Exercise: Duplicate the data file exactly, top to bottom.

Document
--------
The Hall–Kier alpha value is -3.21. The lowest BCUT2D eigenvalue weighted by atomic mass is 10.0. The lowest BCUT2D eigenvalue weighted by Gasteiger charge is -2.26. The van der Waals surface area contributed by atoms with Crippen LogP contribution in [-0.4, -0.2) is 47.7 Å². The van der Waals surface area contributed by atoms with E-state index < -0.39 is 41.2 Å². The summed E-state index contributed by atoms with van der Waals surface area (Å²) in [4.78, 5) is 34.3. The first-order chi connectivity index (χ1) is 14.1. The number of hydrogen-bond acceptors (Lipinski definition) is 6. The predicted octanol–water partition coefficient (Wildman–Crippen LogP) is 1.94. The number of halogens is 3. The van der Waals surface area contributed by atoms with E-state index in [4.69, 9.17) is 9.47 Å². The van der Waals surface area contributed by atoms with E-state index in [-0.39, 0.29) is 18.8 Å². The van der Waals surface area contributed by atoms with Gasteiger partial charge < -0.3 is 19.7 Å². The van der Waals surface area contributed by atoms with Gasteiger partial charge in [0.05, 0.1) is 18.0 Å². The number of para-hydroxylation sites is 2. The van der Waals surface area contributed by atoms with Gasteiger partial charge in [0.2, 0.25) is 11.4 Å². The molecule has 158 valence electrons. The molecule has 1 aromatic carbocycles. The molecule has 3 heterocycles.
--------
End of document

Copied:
The Hall–Kier alpha value is -3.21. The lowest BCUT2D eigenvalue weighted by atomic mass is 10.0. The lowest BCUT2D eigenvalue weighted by Gasteiger charge is -2.26. The van der Waals surface area contributed by atoms with Crippen LogP contribution in [-0.4, -0.2) is 47.7 Å². The van der Waals surface area contributed by atoms with E-state index < -0.39 is 41.2 Å². The summed E-state index contributed by atoms with van der Waals surface area (Å²) in [4.78, 5) is 34.3. The first-order chi connectivity index (χ1) is 14.1. The number of hydrogen-bond acceptors (Lipinski definition) is 6. The predicted octanol–water partition coefficient (Wildman–Crippen LogP) is 1.94. The number of halogens is 3. The van der Waals surface area contributed by atoms with E-state index in [4.69, 9.17) is 9.47 Å². The van der Waals surface area contributed by atoms with E-state index in [-0.39, 0.29) is 18.8 Å². The van der Waals surface area contributed by atoms with Gasteiger partial charge < -0.3 is 19.7 Å². The van der Waals surface area contributed by atoms with Gasteiger partial charge in [0.05, 0.1) is 18.0 Å². The number of para-hydroxylation sites is 2. The van der Waals surface area contributed by atoms with Gasteiger partial charge in [0.2, 0.25) is 11.4 Å². The molecule has 158 valence electrons. The molecule has 1 aromatic carbocycles. The molecule has 3 heterocycles.